One of the early mountaineers you can learn about in our museum is Levi Trentham, who was called “the Prophet of the Smokies” and the “Mayor of Elkmont.” In his early days, Levi eked out an existence trapping bears and selling their hides. When tourists began invading the mountains, Levi cashed in by becoming a guide and one of the Smokies’ most popular storytellers. His renown as a racanteur got him invited to the dedication of Knoxville’s Henley Bridge. He arrived at the festivities, as the advertised representative of the “sprit of the Smokies,” in an oxcart.
According to Bill Hooks, the author of Whistle Over the Mountain, the classic book on the Little River Railroad & Lumber Company, Mr. Trentham established his own grocery store later in life. Being illiterate, he devised a unique way to run his store. He created an accounting system by hammering nails into the walls of his store for each of his customers. Each time a customer purchased an item on credit, Levi would draw a picture of the item purchased and stick it on the customer’s nail. However, this occasionally led to some humorous mix-ups.
For instance, a customer charged into the store one day accusing Levi of cheating him. He’d been in earlier to pay off his account and claimed Levi had charged him for something he never bought. Levi asked, “What be it?” The customer answered, “Well, you charged me for a wheel of cheese and I ain’t bought no wheel of cheese.” Levi then inquired, “Well, what did you buy?” “I bought a grindstone!” “Well,” Levi explained, “I just forgot to draw the hole in your grindstone, and that’s why I charged you for cheese.”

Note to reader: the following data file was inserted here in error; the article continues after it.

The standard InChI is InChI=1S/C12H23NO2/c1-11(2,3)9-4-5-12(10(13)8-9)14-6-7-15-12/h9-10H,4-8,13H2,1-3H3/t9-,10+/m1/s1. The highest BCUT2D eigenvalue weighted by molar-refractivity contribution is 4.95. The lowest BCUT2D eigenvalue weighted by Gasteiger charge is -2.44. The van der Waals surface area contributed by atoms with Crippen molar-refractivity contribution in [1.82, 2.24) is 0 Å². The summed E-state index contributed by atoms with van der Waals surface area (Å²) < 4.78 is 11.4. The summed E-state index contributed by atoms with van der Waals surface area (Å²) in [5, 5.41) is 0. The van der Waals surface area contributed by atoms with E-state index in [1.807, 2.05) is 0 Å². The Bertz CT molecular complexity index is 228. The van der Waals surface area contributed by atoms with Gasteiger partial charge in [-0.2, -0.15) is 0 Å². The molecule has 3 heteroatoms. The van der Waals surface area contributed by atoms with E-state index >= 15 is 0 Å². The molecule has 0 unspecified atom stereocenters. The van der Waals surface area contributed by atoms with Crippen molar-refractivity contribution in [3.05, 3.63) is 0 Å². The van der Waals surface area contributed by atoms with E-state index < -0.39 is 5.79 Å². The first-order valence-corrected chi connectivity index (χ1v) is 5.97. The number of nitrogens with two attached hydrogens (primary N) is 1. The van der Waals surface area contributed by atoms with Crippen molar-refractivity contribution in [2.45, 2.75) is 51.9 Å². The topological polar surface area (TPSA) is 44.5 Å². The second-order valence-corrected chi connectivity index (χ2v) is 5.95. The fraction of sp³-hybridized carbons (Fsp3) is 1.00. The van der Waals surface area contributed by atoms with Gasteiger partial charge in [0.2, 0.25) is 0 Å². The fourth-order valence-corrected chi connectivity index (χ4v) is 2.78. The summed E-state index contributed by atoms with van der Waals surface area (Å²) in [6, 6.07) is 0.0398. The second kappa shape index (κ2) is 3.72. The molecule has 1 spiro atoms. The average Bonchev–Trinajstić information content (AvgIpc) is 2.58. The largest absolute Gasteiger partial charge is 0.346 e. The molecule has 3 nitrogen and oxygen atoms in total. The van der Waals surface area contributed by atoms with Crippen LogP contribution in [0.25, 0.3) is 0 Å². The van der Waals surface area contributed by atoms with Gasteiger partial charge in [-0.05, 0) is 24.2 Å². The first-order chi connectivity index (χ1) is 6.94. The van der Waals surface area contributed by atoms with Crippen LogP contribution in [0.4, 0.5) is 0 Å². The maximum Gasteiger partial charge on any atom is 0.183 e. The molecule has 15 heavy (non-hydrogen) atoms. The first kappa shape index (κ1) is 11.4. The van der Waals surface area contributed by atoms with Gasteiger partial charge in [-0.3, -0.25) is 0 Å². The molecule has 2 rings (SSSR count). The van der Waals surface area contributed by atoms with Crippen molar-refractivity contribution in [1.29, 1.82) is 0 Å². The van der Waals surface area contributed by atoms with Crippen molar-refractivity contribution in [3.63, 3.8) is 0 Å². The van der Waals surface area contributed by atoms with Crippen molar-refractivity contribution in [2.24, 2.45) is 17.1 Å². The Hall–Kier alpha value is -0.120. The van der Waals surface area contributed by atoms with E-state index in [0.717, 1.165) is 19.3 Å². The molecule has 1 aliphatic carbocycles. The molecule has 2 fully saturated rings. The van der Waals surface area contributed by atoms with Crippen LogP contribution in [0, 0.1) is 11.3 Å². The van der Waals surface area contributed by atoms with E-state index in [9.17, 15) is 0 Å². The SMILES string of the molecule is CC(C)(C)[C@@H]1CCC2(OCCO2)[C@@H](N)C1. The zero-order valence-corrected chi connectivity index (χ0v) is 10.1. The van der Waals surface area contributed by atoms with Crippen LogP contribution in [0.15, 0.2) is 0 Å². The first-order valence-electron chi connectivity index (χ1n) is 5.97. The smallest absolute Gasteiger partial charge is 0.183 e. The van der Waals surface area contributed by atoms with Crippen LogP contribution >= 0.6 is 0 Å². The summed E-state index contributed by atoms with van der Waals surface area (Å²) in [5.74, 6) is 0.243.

In the waning months of World War I, the people of Elkmont decided to show their patriotism by decorating their Smoky Mountain hamlet with American flags. Flags flew from cabins and stores, were draped over rock piles, and hung from trees. However, one Elkmont resident didn’t take to all the Red, White, and Blue. In fact, Levi Trentham publicly announced his disapproval in no uncertain terms, loudly proclaiming “[g-word, d-word] Old Glory!”
Trentham was arrested on the spot, financially fined, and confined to his own property for the duration of the war. He was later put in the pokey and fined again for a profane putdown of some women working for the Red Cross. Some have chalked Levi’s cursing of the Red Cross and the Red, White, and Blue up to his proneness to curse and precipitous cantankerousness. However, I feel it is far better explained by our Southern Highlanders’ coveted solitude and fierce independence.
Mountaineers, like Levi Trentham, were suspicious of outsiders, who they referred to as “furriners.” They disdained charity, resenting it, especially when peddled with an air of superiority by some patronizing and condescending stranger to the Smokies. The mountaineers’s motto was: “Do it yourself or do without.” As Horace Kephart pointed out in his classic book on Our Southern Highlanders, “I’ve never seen a mountain beggar; never heard of one.”
As suspicious as they were about philanthropic “furriners,” our Southern Highlanders were even more suspicious of our government, which they feared as an intrusive power imperiling their independent way of life. Perhaps, as we clearly see in our government’s current and continuous regulating of our lives, even to the point of dictating the kind of light bulbs we can use in our living room lamps, our Southern Highlanders were on to something that we should be equally concerned about today. Maybe Levi Trentham was a prophet of sorts, a man before his time who both discerned and disdained our government’s proclivity to intrude into our lives to the detriment of our individual liberty.
According to Thomas Pain, “The duty of a true patriot is to protect his country from its government.” I suspect that Levi Trentham, despite his damning diatribe against Old Glory, was more in line with Thomas Pain than today’s flag burners or kneeling NFL protestors. Still, it’s surprising to find a protestor of the Red, White, and Blue among our early Southern Highlanders. Who’d a thunk it?